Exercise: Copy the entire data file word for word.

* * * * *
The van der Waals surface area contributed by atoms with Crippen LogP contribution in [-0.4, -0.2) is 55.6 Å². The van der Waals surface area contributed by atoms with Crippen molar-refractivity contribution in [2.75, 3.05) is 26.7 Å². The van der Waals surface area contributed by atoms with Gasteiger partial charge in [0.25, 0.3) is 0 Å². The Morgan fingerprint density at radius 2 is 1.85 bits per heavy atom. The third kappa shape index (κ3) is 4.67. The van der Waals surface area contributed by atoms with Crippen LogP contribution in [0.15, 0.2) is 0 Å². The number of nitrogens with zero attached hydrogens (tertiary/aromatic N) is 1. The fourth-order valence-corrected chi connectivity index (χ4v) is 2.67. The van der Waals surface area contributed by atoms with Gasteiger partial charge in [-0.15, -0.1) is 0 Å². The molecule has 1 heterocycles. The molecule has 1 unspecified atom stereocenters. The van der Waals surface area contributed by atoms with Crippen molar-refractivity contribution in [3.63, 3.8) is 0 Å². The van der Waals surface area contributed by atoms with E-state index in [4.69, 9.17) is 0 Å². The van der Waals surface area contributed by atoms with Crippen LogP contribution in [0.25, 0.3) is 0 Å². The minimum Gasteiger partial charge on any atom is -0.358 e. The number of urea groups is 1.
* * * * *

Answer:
The van der Waals surface area contributed by atoms with Crippen LogP contribution in [-0.4, -0.2) is 55.6 Å². The van der Waals surface area contributed by atoms with Crippen molar-refractivity contribution in [2.75, 3.05) is 26.7 Å². The van der Waals surface area contributed by atoms with Gasteiger partial charge in [0.25, 0.3) is 0 Å². The Morgan fingerprint density at radius 2 is 1.85 bits per heavy atom. The third kappa shape index (κ3) is 4.67. The van der Waals surface area contributed by atoms with Crippen LogP contribution in [0.15, 0.2) is 0 Å². The number of nitrogens with zero attached hydrogens (tertiary/aromatic N) is 1. The fourth-order valence-corrected chi connectivity index (χ4v) is 2.67. The van der Waals surface area contributed by atoms with Gasteiger partial charge in [-0.15, -0.1) is 0 Å². The molecule has 1 heterocycles. The molecule has 1 unspecified atom stereocenters. The van der Waals surface area contributed by atoms with Crippen molar-refractivity contribution in [3.63, 3.8) is 0 Å². The van der Waals surface area contributed by atoms with E-state index in [4.69, 9.17) is 0 Å². The van der Waals surface area contributed by atoms with Crippen LogP contribution in [0.25, 0.3) is 0 Å². The minimum Gasteiger partial charge on any atom is -0.358 e. The number of urea groups is 1.